Tedd Honderich, a retired professor at London’s University College, contributed £5000 to Corbyn’s campaign. This academic has publicly stated that Palestinians have a moral right to blow up Jews. He even encouraged them to do so by saying, “to claim a moral right on behalf of the Palestinians on their terrorism is to say that they are right to engage in it, that it is permissible if not obligatory.” Honderich has repeated such statements frequently.

According to Electoral Commission returns, previous donations to Mr. Corbyn included a gift of £2,821 from Interpal, a British charity that the U.S. designated as a terrorist organization, in 2013, due to its alleged ties to Hamas. A donation of £1,300 to Corbyn came from the Palestinian Return Centre. This organization has, in the past, faced accusations of being “Hamas’s organisational branch in Europe.”

Meanwhile, as the United States and many other Western governments are battling international and domestic terrorism mainly from Muslim perpetrators, the governing Conservative British government has great difficulty in developing a viable policy in the Brexit negotiations with the European Union. As a result, Labour has a realistic chance to win the next parliamentary elections that could take place earlier than the scheduled date in 2022. A Corbyn-led U.K. could present the introduction of a big Trojan horse into their own ranks.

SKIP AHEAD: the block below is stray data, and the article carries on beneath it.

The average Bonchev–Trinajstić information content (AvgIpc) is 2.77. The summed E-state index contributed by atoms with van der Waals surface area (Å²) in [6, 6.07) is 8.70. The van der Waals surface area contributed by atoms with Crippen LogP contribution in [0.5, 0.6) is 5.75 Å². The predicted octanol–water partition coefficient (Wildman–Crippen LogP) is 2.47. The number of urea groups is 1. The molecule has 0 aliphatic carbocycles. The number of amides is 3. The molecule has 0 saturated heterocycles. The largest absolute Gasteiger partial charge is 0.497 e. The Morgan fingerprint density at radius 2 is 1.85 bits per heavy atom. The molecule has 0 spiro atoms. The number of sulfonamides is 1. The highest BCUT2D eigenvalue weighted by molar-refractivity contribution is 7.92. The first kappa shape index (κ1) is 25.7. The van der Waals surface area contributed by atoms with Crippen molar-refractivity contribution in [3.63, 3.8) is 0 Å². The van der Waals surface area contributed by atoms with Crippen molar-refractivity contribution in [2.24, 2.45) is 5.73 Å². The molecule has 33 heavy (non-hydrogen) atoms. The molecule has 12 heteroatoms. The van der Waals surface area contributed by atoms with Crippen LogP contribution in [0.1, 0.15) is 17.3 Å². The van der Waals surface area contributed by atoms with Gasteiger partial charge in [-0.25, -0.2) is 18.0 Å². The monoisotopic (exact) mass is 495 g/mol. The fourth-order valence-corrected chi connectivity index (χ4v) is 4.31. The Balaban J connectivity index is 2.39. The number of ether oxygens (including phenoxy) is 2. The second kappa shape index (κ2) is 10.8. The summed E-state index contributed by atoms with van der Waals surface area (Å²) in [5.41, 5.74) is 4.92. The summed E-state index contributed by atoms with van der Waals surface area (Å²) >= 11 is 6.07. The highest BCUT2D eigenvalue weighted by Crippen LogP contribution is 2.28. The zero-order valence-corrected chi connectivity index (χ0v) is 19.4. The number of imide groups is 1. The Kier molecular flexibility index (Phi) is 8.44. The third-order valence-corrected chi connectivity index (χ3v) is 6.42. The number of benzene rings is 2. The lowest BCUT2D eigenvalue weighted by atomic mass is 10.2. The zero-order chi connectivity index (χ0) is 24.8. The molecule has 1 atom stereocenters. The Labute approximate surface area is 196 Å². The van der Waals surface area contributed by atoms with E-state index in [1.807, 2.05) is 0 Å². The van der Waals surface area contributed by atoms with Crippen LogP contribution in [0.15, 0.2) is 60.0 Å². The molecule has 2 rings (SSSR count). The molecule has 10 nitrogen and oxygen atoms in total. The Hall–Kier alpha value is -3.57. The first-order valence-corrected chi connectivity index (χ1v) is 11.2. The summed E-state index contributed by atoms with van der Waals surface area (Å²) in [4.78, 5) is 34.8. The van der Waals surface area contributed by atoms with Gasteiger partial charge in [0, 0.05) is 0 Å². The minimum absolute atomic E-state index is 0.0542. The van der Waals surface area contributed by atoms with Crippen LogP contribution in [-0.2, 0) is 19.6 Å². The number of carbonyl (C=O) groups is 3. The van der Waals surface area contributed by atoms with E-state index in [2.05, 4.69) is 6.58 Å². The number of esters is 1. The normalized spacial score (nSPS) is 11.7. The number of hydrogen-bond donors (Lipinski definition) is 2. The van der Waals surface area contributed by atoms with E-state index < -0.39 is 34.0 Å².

Corbyn’s Labour Party has now belatedly adopted the IHRA’s full definition of anti-Semitism but attached a rider allowing for continuing criticism of Israel. If this move represents the beginning of dealing with anti-Semites and anti-Semitism within the party, including anti-Semites masquerading as anti-Zionists, then the Party can begin to write a new chapter. The fact that criticism of Israel and Palestinian issue were added to the adoption could be used to subvert the agreement by those who hate the Jewish state, home to the world’s largest Jewish community.

British Jewry cannot afford to suffer the normalization of anti-Semitism in a government charged with protecting all of its citizens, and the world cannot afford to lose one of the strongest and most stalwart fighters of terrorism. The time has come for the U.S. to voice strong disapproval of a major party leader who is manifestly unfit to lead a great democracy. And to those people of England, Wales, Scotland, and Northern Ireland who support Labour, we have one message: You are better than this.


Rabbi Abraham Cooper is the associate dean, director Global Social Action Agenda at the Simon Wiesenthal Center

Dr. Manfred Gerstenfeld is a prolific author and expert on European anti-Semitism. He is the former chairman of the Jerusalem Center for Public Affairs.